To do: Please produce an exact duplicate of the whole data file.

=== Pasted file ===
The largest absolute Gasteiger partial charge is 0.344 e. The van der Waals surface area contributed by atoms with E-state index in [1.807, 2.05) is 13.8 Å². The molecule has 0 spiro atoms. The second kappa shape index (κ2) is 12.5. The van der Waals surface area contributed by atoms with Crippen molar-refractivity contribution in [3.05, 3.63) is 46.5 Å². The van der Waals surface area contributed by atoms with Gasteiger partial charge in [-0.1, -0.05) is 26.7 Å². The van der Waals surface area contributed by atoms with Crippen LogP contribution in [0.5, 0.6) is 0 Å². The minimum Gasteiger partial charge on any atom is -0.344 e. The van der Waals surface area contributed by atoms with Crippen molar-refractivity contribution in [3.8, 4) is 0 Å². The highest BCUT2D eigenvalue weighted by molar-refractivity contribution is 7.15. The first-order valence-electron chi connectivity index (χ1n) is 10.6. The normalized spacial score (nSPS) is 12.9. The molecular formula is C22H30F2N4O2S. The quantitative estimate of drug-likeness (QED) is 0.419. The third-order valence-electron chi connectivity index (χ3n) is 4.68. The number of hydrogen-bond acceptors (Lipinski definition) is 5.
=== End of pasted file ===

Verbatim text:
The largest absolute Gasteiger partial charge is 0.344 e. The van der Waals surface area contributed by atoms with E-state index in [1.807, 2.05) is 13.8 Å². The molecule has 0 spiro atoms. The second kappa shape index (κ2) is 12.5. The van der Waals surface area contributed by atoms with Crippen molar-refractivity contribution in [3.05, 3.63) is 46.5 Å². The van der Waals surface area contributed by atoms with Gasteiger partial charge in [-0.1, -0.05) is 26.7 Å². The van der Waals surface area contributed by atoms with Crippen LogP contribution in [0.5, 0.6) is 0 Å². The minimum Gasteiger partial charge on any atom is -0.344 e. The van der Waals surface area contributed by atoms with Crippen molar-refractivity contribution in [3.8, 4) is 0 Å². The highest BCUT2D eigenvalue weighted by molar-refractivity contribution is 7.15. The first-order valence-electron chi connectivity index (χ1n) is 10.6. The normalized spacial score (nSPS) is 12.9. The molecular formula is C22H30F2N4O2S. The quantitative estimate of drug-likeness (QED) is 0.419. The third-order valence-electron chi connectivity index (χ3n) is 4.68. The number of hydrogen-bond acceptors (Lipinski definition) is 5.